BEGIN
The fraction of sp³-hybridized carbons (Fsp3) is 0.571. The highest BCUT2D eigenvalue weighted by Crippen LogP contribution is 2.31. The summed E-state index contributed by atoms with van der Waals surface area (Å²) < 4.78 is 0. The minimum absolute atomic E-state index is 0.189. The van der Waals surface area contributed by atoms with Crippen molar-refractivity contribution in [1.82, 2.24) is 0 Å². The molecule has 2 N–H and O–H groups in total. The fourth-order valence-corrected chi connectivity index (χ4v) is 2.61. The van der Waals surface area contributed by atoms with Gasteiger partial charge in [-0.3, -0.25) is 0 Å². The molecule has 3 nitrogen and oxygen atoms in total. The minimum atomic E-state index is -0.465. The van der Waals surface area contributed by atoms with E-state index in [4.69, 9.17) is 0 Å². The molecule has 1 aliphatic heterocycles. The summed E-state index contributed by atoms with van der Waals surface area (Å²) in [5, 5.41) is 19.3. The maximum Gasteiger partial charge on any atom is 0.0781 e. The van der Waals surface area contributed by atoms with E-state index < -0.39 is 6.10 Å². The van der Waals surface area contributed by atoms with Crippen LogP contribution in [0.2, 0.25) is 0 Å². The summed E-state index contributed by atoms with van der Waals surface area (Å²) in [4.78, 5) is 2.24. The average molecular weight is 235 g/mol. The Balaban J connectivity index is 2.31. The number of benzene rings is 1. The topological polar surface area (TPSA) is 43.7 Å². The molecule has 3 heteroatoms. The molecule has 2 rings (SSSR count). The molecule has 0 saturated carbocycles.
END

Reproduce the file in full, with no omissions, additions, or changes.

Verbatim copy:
The fraction of sp³-hybridized carbons (Fsp3) is 0.571. The highest BCUT2D eigenvalue weighted by Crippen LogP contribution is 2.31. The summed E-state index contributed by atoms with van der Waals surface area (Å²) < 4.78 is 0. The minimum absolute atomic E-state index is 0.189. The van der Waals surface area contributed by atoms with Crippen molar-refractivity contribution in [1.82, 2.24) is 0 Å². The molecule has 2 N–H and O–H groups in total. The fourth-order valence-corrected chi connectivity index (χ4v) is 2.61. The van der Waals surface area contributed by atoms with Gasteiger partial charge in [-0.3, -0.25) is 0 Å². The molecule has 3 nitrogen and oxygen atoms in total. The minimum atomic E-state index is -0.465. The van der Waals surface area contributed by atoms with E-state index in [4.69, 9.17) is 0 Å². The molecule has 1 aliphatic heterocycles. The summed E-state index contributed by atoms with van der Waals surface area (Å²) in [5, 5.41) is 19.3. The maximum Gasteiger partial charge on any atom is 0.0781 e. The van der Waals surface area contributed by atoms with E-state index < -0.39 is 6.10 Å². The van der Waals surface area contributed by atoms with Crippen LogP contribution in [0.2, 0.25) is 0 Å². The summed E-state index contributed by atoms with van der Waals surface area (Å²) in [4.78, 5) is 2.24. The average molecular weight is 235 g/mol. The Balaban J connectivity index is 2.31. The number of benzene rings is 1. The topological polar surface area (TPSA) is 43.7 Å². The molecule has 3 heteroatoms. The molecule has 2 rings (SSSR count). The molecule has 0 saturated carbocycles.